In 1964, two clever Beatles fans in Kentucky wrote to the maitre d' of the Deauville Hotel in Miami Beach, Fla., asking, "If you happen to find any Beatles autographs lying around, would you mind sending them to us?"
The Beatles stayed at the Deauville while performing on "The Ed Sullivan Show" in February '64.
Hey, why not take a shot?
A few days later, a package arrived on the Beatles fans' doorstep. Inside was a room-service menu with "John Lennon" scribbled on it and a publicity shot of the Beatles supposedly signed by Ringo Starr.
This week, nearly a half-century later, the PBS show "History Detectives" will help the two fans find out if their Beatles autographs are real …
… or, like many celebrity autographs floating around the Internet memorabilia market, 100 percent fake, not worth a dime.
"History Detectives" airs at 8 p.m. Tuesday on Channel 8.
Lennon's autograph is the most collectible and valuable of all the Beatles', according to the show. Depending on its condition and what it's written on, a Lennon signature is worth "between $1,000 up to $100,000."
The market for Lennon memorabilia is booming for several reasons.
One, he is a music legend, the founder of the Beatles, the biggest act in show-business history.
Two, he isn't signing autographs next weekend at a baseball-card show in some hotel lobby. Lennon was murdered in 1980.
Three, he's John Lennon!
I had fun watching a preview of "History Detectives" until I heard that "up to $100,000" figure. That caught my attention.
I have a John Lennon-autographed album, beautifully framed, on my living room wall.
And I don't have to wonder if it's real or fake. The autographed album was given to me by Lennon's widow, Yoko Ono. It's real, all right.
Back story: About 15 years ago, I did a freelance job for Ono. When I was finished, her representative called and asked how much I was going to charge her. I said, "Nothing. I'm a huge Beatles fan. I can't take her money."
But I did throw in some fine print … "if she'll do a phone interview with me for the Houston Chronicle."
She called. I did the interview. The column ran. That was the first of a few times she's called for my column.
A few weeks later, her representative called again and said Ono wanted to give me a present. I should stay home the next day for when it arrived.
I love presents! I love when the UPS truck pulls up in front of my house.
The driver handed me a large square package. Inside was a framed copy of Lennon's solo debut album, "Plastic Ono Band."
It took a while for me to realize that the album was autographed. And not only did Lennon sign it, he drew a funny little cartoon of himself.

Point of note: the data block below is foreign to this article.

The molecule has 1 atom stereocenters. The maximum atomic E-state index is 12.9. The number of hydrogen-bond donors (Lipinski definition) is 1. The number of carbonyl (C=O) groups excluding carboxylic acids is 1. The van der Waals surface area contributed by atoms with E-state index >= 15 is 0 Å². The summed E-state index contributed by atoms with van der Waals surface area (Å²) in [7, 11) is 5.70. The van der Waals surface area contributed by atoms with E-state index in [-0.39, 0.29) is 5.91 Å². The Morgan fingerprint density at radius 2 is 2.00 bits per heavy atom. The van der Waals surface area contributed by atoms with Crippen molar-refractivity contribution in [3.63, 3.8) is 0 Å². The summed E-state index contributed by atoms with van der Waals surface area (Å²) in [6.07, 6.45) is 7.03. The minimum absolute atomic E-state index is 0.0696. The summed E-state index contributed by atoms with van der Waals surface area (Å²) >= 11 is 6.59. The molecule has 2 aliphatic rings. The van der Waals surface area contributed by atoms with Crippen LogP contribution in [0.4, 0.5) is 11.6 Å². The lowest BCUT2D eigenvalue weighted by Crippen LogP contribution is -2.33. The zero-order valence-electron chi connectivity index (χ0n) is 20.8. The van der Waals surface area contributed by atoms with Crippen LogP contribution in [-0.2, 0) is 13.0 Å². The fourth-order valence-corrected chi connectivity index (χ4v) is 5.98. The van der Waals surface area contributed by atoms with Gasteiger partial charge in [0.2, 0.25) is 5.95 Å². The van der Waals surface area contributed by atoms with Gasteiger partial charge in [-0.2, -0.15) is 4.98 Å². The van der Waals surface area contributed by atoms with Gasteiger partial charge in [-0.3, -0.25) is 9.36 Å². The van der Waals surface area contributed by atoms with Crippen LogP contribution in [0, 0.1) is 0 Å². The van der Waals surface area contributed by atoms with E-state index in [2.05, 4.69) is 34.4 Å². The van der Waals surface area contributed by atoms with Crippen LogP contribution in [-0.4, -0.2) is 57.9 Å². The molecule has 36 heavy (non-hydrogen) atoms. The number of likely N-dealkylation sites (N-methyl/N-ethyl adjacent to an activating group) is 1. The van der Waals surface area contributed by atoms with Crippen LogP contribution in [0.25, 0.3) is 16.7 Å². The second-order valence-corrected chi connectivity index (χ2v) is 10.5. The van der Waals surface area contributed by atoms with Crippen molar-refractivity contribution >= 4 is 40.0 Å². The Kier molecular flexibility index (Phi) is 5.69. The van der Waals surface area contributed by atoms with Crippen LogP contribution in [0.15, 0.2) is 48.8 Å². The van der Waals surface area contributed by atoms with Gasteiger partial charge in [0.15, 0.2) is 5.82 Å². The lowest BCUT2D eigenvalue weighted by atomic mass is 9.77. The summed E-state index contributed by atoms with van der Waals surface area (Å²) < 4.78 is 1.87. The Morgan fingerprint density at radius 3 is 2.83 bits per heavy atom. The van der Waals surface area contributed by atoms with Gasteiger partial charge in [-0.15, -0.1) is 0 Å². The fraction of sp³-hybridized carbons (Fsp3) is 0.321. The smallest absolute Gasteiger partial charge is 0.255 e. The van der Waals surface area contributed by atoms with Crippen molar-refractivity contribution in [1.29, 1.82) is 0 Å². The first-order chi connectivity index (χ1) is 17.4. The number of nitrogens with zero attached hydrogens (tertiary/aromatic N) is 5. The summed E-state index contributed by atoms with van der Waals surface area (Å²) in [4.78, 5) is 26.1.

On the back was a letter of authenticity.
"This certifies this is an original album hand-signed by John Lennon with original self-portrait drawing - John Lennon/Plastic Ono Band debut solo album, 1970."
"Up to …" how much again?
As far as Lennon autographs go, this would be hard to top.
It's not personalized, "To so-and-so," which reduces the value of an autograph. Buyers don't want an autograph on a restaurant napkin saying, "Dominic, great veal parm, Rodney Dangerfield."
My autographed "Plastic Ono Band" album is in perfect, mint condition, never circulated, no fingerprints, price tags or smudge marks.
The value of a celebrity autograph is determined by many factors - the most important being, is it real? My Lennon autograph is authentic. I didn't buy it off a table at a rock-memorabilia show or from a secondary market Internet dealer.
I've met many famous people along my way, but I've saved only a handful of autographs. I have a personal note from President George H.W. Bush, a press badge signed by President Bill Clinton, boxing gloves signed by Muhammad Ali, a baseball signed by Willie Mays, a tennis ball signed by Chris Evert and an original Donnay racket signed by Bjorn Borg.
I also have a photograph signed by Paul McCartney, but it's not worth nearly as much as the Lennon autograph. Paul is not dead. He is fan-friendly, a comparative autograph-signing machine.
Also, Paul is Paul, and John was John.
I don't know what to do with my autographed Lennon album. If I sold it, I wouldn't know how much to ask. I watch "Pawn Stars," and the gun expert says Davy Crockett's rifle, "Old Betsy," is worth $500,000 … and then Big Hoss offers the shnook $750.
I have never been turned down for an autograph. Three times, I was given one I didn't ask for. Astros announcer Milo Hamilton gave me a short stack of vanity baseball cards he already signed. Vaudeville entertainer Rudy Vallee gave me an autographed copy of his autobiography. And former Channel 11 sports anchor Gifford Nielsen signed our score sheet after we bowled in a charity event. I beat him by 50 pins. I should have given him my autograph.
Value is based on only one thing - what somebody is willing to pay for it. Jeremy Lin is a $25 million basketball player because the Houston Rockets are willing to pay $25 mil. I know that "Linsanity" will sell tickets, but winning will sell even more.
While I decide what to do with it, I've taken the Lennon album to a safe house. I'm not used to having something worth something. The only art I've ever owned was stuck on my refrigerator door.
I don't want to sell the Lennon album. I love showing it to guests. I don't have too many things that nobody else has.
But I also have a kid who just got his driver's permit. I could probably flip it into a cool ride.
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